“Well,” said Ludwig.
“I remember a scar upon the right wrist that he showed me the night I put up at his house,” said the Englishman;” and which he told me had been inflicted on him by a piece of broken plate hurled at him by his Poltergeist. I remember that he said he should carry that mark with him to the grave. If this is the corpse of Franz Wenzel we shall not fail to discover the mark.”
So saying, he bared the right arm of the corpse and examined it carefully. No such mark was to be found. The arm was free from scar or brand, and was delicate in form, almost like that of a maiden’s. Moreover, here was a scanty covering of dark hair upon it, while that on the arms of the executioner, if the reader remembers rightly, was red and profuse. Even Engstein remarked this, and was now convinced beyond a doubt that the murdered man was not Franz Wenzel.
“Is any search being made now for the head of the corpse?” demanded Engstein of his host, who had withdrawn some paces from the two friends, and consequently had not heard the doubt that had been suddenly cast upon the correctness of public opinion.
“No active search, I believe, sir,” was the reply.
“We will make the search ourselves, my friend,” whispered Engstein to Fritz; then added to his host, “My friend and I will take a stroll together. It is uncertain when we shall return to the inn, but get something savoury for us in the meantime,” and he waved his hand towards his host, who doffed his cap and walked towards his inn, while our two friends set off together in the direction of the henker’s house, which they reached in about an hour.
“Yes,” said Fritz, “this is the place. I remember it well. What did our host tell us? That the murder took place only a few paces from the headsman’s door. Let us look well round the spot. How solitary it is! Just the place where a murder would be committed. What do you say to yon hollow flanked with brushwood, Ludwig? Is it not a likely place for a murderer to await his victim?”
“You are right, Fritz, let us make a strict search, but if the head has been carried far distant---”
“Let us, nevertheless, search well here first,” said my ancestor, and the two friends set to work at once, lifting up every bush and bramble, following every track, until finally they came upon some blood-stains.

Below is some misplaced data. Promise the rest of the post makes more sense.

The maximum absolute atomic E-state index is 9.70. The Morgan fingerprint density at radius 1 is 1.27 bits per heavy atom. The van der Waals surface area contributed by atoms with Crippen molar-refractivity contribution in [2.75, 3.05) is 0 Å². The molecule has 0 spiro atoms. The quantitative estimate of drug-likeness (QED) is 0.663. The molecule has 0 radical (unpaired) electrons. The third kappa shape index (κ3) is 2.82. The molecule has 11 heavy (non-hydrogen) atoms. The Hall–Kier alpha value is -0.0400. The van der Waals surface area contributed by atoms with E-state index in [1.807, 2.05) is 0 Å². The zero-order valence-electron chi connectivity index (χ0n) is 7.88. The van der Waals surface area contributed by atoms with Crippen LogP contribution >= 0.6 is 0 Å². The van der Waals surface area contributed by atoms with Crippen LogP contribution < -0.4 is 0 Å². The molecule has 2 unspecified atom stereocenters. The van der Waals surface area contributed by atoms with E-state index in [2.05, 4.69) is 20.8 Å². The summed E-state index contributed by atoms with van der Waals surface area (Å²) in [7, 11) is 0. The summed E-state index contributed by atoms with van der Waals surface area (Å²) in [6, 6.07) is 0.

They discovered an old dried-up well not far from this spot. Common sense would have suggested this as a likely place for the concealment of the missing head, and there is no doubt that the same idea struck the inhabitants of ______dorf, for there were evident traces of a great number of feet in the sand round about it; besides which there was a chip recently made in the brickwork, which appeared caused by the letting down of a rope or chain.
This seemed evidence enough for our two friends to prove that the well had already been searched, and without effect. Further search in that direction appeared to them to be useless, especially as no bloodstains were to be found near.
They then proceeded to examine more closely than ever the bushes around, stamping on the ground to ascertain if a hole had recently been made, but the ground was firm, and there was nothing to attract suspicion save a few blood-stains, which instead of leading up to the well as one would have imagined, led up to the foot of an old chestnut-tree, and there seemed to end.
On examining the bark of the tree attentively they observed blood also on the trunk, but this might have been occasioned by the splashing of the blood from the neck after the decapitation of the head. There was no hollow visible in the tree where suspicion would lead one to suppose that the head could be concealed ; nevertheless, when men make up their minds to make a rigid search, they often pry into the most unlikely and impossible places, so our friends determined to ascend the tree to ascertain if by any chance the head could have been lodged between its leafy branches.
Previous to mounting, Ludwig, who, together with his friend, had provided himself with a long branch therewith to beat down the bushes, struck the chestnut-tree a blow on the trunk with it, when a hollow sound proceeded from the tree, and instantly a large owl fluttered out from the foliage before their faces with its beak and plumage stained with blood. Blinded with the sunlight, it hovered distractedly hither and thither for a time, and then vanished with a screech.
“Did you notice the beak and feathers of the bird, Ludwig?” asked Fritz.
“I did,” said Ludwig, “and what is more, I am convinced that the whole of this seemingly robust chestnut-tree is hollow, and I have not a doubt that the murderer, aware of the fact, has hidden the head of his victim at the bottom, and that this fell bird has been gorging itself and its young upon it ever since.”
“That is just my opinion,” said Fritz. “Let us climb the tree and look within.”
My ancestor was the first to mount, and having arrived at the point where the trunk divides itself into branches, he discovered a large hole thickly covered over with leaves. Sitting upon the edge, with his legs dangling within the hollow trunk, he proceeded to strike a light, and having ignited a taper, he commenced carefully to descend into the hollow of the tree. In his descent, however, his foot slipped, his taper extinguished itself, and he came down rather suddenly upon his feet. He soon became aware from a feeble smothered cry that he was treading upon a nest of young owlets.
He began to dread lest he might encounter some venemous reptile in this unexplored region, but taking courage he struck another light and searched about. He had not looked long when he discovered what appeared to be a human scalp. He grasped it firmly by the hair, and by the light of his taper soon knew it to be in reality the head of a man, a part of which had been already eaten away to the bone